Vimāna-vāsin ('dweller in vimāna') is a class of deities who served the tīrthaṃkara Mahā-vīra.[4] These Vaimānika deities dwell in the Ūrdhva Loka heavens. According to the Kalpa Sūtra of Bhadra-bāhu, the 24th tīrthaṃkara Mahā-vīra himself emerged from the great vimāna Puṣpa-uttara;[5] whereas the 22nd tīrthaṃkara Ariṣṭa-nemi emerged from the great vimāna Aparijita.[6] The tīrthaṃkara-s Abhinandana (4th) and Sumati-nātha (5th) both[7] traveled through the sky in the "Jayanta-vimāna", namely the great vimāna Sarva-artha-siddhi, which was owned by[8] the Jayanta deities; whereas the tīrthaṃkara Dharma-nātha (15th) traveled through the sky in the "Vijaya-vimāna".[9] A vimāna may be seen in a dream, such as the nalinī-gulma.[10][11]

Vaimānika Shāstra[edit]

An illustration of the Shakuna Vimana that is supposed to fly like a bird with hinged wings and tail.[12]

The Vaimānika Shāstra is an early 20th-century Sanskrit text on aeronautics, obtained allegedly by mental channeling, about the construction of vimānas, the "chariots of the Gods". The existence of the text was revealed in 1952 by G. R. Josyer, according to whom it was written by one Pandit Subbaraya Shastry, who dictated it in 1918–1923. A Hindi translation was published in 1959, the Sanskrit text with an English translation in 1973. It has 3000 shlokas in 8 chapters. Subbaraya Shastry allegedly stated that the content was dictated to him by Maharishi Bharadvaja.[13] A study by aeronautical and mechanical engineering at Indian Institute of Science, Bangalore in 1974 concluded that the aircraft described in the text were "poor concoctions" and that the author showed a complete lack of understanding of aeronautics.[14]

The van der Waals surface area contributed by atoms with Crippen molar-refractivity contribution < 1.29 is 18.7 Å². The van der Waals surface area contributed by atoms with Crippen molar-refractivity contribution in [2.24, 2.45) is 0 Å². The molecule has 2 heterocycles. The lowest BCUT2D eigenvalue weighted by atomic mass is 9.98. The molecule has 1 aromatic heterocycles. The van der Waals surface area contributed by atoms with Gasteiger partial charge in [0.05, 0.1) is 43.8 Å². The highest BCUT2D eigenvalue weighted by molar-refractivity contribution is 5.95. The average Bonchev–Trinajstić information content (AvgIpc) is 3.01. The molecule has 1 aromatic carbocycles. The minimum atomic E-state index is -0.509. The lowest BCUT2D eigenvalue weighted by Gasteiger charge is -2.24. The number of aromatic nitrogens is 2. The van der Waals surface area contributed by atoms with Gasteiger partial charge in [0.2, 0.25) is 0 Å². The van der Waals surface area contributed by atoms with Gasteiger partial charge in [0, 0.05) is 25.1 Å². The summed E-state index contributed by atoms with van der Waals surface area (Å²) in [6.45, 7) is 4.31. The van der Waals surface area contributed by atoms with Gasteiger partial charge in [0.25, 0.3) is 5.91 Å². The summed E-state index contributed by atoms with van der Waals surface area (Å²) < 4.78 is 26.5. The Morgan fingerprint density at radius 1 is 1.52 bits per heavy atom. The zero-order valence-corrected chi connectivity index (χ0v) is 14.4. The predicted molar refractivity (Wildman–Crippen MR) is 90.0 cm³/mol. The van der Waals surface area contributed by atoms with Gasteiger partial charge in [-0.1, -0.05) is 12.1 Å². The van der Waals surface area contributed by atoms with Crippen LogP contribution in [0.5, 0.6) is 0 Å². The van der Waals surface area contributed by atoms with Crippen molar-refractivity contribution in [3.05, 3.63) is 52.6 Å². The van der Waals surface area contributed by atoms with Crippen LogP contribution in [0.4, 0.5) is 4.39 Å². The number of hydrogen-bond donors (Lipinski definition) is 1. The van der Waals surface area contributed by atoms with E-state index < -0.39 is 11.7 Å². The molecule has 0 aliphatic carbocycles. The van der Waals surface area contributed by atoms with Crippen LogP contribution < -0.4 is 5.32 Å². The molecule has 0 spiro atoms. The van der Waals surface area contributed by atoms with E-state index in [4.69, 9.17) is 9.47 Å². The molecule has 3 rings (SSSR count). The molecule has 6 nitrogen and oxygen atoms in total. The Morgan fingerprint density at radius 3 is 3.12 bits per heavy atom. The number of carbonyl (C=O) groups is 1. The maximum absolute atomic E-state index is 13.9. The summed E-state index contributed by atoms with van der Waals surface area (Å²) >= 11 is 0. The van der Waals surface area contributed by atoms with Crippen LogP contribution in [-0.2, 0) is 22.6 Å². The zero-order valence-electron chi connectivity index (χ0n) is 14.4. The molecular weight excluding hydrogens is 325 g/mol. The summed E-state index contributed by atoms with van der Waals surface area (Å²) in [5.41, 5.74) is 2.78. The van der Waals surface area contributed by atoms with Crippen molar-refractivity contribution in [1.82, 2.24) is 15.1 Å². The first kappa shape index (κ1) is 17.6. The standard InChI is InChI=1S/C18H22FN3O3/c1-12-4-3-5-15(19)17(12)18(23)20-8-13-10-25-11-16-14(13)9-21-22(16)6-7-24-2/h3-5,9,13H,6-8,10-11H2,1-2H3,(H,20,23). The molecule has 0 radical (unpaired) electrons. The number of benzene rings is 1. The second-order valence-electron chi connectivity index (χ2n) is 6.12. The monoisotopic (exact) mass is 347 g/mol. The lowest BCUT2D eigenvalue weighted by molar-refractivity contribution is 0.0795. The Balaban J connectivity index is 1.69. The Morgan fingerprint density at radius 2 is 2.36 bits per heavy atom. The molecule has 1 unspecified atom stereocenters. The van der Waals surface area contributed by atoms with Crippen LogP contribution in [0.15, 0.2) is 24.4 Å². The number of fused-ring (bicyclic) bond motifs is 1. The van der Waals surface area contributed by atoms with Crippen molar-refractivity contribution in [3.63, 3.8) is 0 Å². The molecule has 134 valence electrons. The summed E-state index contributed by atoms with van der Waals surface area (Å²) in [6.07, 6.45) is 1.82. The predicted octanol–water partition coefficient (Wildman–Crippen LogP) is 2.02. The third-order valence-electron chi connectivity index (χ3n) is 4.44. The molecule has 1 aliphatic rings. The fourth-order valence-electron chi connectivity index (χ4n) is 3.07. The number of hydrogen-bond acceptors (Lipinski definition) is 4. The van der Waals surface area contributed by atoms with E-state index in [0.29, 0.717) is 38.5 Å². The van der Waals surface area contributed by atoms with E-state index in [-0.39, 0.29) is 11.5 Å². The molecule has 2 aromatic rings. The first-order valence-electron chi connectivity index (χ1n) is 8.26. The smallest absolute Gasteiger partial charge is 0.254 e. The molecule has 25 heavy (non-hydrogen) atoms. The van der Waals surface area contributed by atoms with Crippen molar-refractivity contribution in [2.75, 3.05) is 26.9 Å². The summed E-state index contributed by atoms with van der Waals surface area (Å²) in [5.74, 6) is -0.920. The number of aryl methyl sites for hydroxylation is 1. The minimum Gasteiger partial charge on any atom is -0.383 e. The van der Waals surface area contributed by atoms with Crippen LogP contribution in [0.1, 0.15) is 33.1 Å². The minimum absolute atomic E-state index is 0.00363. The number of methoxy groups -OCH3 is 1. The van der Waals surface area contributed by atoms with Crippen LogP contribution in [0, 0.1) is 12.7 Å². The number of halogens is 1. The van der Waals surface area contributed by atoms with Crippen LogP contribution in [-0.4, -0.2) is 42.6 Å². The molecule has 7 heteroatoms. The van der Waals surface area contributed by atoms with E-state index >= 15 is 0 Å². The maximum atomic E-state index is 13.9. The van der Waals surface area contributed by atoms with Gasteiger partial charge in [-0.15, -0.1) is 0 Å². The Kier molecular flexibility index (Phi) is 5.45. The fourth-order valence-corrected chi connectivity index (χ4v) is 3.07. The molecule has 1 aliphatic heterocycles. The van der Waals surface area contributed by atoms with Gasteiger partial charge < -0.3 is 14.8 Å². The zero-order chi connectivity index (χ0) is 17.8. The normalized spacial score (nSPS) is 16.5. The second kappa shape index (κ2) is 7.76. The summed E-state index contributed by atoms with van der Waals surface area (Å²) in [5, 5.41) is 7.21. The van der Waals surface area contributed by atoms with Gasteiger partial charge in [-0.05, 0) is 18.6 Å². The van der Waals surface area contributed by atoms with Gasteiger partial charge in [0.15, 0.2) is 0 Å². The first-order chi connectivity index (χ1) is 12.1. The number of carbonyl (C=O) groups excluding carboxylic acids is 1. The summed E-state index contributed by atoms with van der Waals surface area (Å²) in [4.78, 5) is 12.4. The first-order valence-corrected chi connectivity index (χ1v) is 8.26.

Ayyavazhi[edit]

Pushpak Vimana, meaning "an aeroplane with flowers", is a mythical aeroplane found in Ayyavazhi mythology. Akilattirattu Ammanai, the religious book of Ayyavazhi, says that the Pushpak Vimana was sent to carry Ayya Vaikundar to Vaikundam.

A similar reference is found in regards of Saint Tukaram, Maharashtra, India. Lord Vishnu was so impressed by the devotion and singing of Saint Tukaram that when his time came, a Pushpak Viman (a heavenly aircraft shaped as an eagle) came to take him to heaven. Though it is believed that every other human being can go to Heaven without body, Saint Tukaram went to heaven with body (Sadeha Swarga Prapti).

In popular culture[edit]

Vimanas have appeared in books, films, internet and games including:

See also[edit]

References[edit]

  1. ^ Monier-Williams, Sanskrit-English Dictionary
  2. ^ cited after Mukunda, H.S.; Deshpande, S.M.; Nagendra, H.R.; Prabhu, A.; Govindraju, S.P. (1974). "A critical study of the work "Vyamanika Shastra"" (PDF). Scientific Opinion: 5–12. Retrieved 2007-09-03. p. 5.
  3. ^ Dutt, Manatha Nath (translator), Ramayana, Elysium Press, Calcutta, 1892 and New York, 1910.
  4. ^ Hermann Jacobi (2008). Jaina Sūtras. p. 169. ISBN 9781605067278.
  5. ^ (2) Archived December 8, 2008, at the Wayback Machine.
  6. ^ (171) Archived December 8, 2008, at the Wayback Machine.
  7. ^ Johann Georg Buhler (ed. by James Burgess) : The Indian Sect of the Jainas. London : Luzac, 1903. p. 67
  8. ^ Johann Georg Buhler (ed. by James Burgess) : The Indian Sect of the Jainas. London : Luzac, 1903. p. 74
  9. ^ Johann Georg Buhler (ed. by James Burgess) : The Indian Sect of the Jainas. London : Luzac, 1903. p. 69
  10. ^ Saryu Doshi (transl. by Thomas Dix) : Dharma Vihara, Ranakpur. Axel Menges, 1995. p. 11a.
  11. ^ Mewar Encyclopedia, s.v. "Ranakpur, founding of" Archived July 21, 2011, at the Wayback Machine.
  12. ^ *Mukunda, H.S.; Deshpande, S.M.; Nagendra, H.R.; Prabhu, A.; Govindraju, S.P. (1974). "A critical study of the work "Vyamanika Shastra"" (PDF). Scientific Opinion: 5–12. Retrieved 2007-09-03.
  13. ^ Childress (1991), p. 109
  14. ^ "Flights of fancy? (Part X of XII)". The Week. 2001-06-24. Archived from the original on 2012-03-31. Retrieved 2009-06-29.

External links[edit]